Binkley said that they could look into splitting up the process.

“If there are recommendations specific to the taxi community that committee was in favor of and council approved, then we could look at maybe breaking this off into sections, and looking at the things that we can implement sooner for the taxi community,” she said. 

The topic of available and reliable accessible vehicles for those living with disabilities also came up during the meeting.

“While the Accessibility for Ontarians with Disabilities Act, 2005, (AODA) has requirements for taxicabs, similar requirements are not yet applied to TNCs,” read the Staff report. “Currently, Chapter 327 provides for a ratio of one for every 18 taxicab vehicles to be accessible. This applies to the total fleet of vehicles servicing the City and does not specify a number that each broker is responsible for. Currently, the total fleet of 94 plates is meeting a ratio of one in nine.”

Councillor Linda Hunt said that she would also be interested in seeing what could be done regarding the concerns with the existing ten accessible taxi vehicles currently in rotation.

“I do know as a person with a disability myself who requires an accessible taxi occasionally, that the concern about availability and reliability is valid and I would be very interested in seeing what we can do to relieve those concerns.”

Councillor Greg Martin asked if there was any possible way to encourage the TNCs to provide more accessible vehicles for those who need it.

“Absolutely, with the trip fees that are built into the report, what we are recommending is 11 cents per trip for a regular TNC ride and then any ride that is not in an accessible vehicle, a further 11 cents would all be remitted to the city. What we’re hoping to do is collect that into a fund,” said Binkley. “Then we want to come back to Council with a plan on how best to administer that fund and encourage more transportation that is accessible.”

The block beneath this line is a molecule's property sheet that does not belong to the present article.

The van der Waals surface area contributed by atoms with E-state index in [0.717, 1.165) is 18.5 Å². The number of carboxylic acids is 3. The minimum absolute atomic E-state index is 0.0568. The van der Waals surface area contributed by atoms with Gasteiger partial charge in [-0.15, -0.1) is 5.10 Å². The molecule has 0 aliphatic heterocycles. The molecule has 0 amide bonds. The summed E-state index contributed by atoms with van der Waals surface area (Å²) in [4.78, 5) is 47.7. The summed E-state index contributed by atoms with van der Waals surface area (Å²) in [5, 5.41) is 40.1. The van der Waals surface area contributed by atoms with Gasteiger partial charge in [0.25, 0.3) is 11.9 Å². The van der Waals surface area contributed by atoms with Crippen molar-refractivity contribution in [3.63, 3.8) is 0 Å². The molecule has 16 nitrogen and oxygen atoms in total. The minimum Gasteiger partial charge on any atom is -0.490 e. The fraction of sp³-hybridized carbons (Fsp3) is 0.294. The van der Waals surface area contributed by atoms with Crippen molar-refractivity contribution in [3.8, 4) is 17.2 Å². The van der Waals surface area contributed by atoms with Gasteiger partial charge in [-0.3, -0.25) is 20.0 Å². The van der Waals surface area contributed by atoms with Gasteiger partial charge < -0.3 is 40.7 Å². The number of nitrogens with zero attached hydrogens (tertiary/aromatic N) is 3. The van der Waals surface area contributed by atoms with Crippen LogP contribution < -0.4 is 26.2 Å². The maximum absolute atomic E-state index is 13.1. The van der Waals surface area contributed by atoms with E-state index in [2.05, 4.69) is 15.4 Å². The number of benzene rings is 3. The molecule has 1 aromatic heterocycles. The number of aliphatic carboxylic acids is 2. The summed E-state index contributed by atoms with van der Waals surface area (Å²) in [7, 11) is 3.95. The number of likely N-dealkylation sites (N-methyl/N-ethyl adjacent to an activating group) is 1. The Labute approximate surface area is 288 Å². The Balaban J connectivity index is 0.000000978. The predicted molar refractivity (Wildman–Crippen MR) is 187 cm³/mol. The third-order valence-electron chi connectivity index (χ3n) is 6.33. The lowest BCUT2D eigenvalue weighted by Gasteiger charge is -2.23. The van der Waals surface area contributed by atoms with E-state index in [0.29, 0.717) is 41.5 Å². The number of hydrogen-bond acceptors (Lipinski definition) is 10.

Councillors also brought up TNC drivers and the fatigue that some may be experiencing.

“We’ve heard that where many of the TNC drivers are driving as a side gig, there may be issues with respect to driver fatigue to the point where it causes an impairment to safely operate a vehicle,” said Steve Jones, a Brantford taxi driver. “For example, a TNC driver may be a full-time student holding a regular job and driving. …As a taxi driver, we have very strict limits on how long we’re allowed to work and must also adhere to very strict limits of rest periods between our shifts.”

Binkley noted that while many TNC companies have a shut off period after a certain active period, she hadn’t found any examples of it being logically regulated.

Kevin Davis, Mayor for the City of Brantford, also asked Binkley how they could prohibit out-of-town drivers from picking up fares in Brantford if they aren’t licensed to operate in the city.

“The way the bylaw was written is that any pickups made in the City of Brantford require that that platform be licensed, and then the driver be accountable to that platform,” responded Binkley.

She said the intent is to acquire monthly reports from the TNCs, including those taking pickups in Brantford, and reconciling it with the by-law and trip records, as well as calling drivers in for inspections and making sure they are familiar with the City’s requirements.

Before the vote, councillor Carpenter asked Binkley if her and Staff could collaborate with the taxi community and work to fill in any missing gaps from the report, and to see what else they can improve. He also asked if they could tighten up the implementation timeline before coming back to council later in the month.

The item was then carried unanimously and the final decision will be made later this month.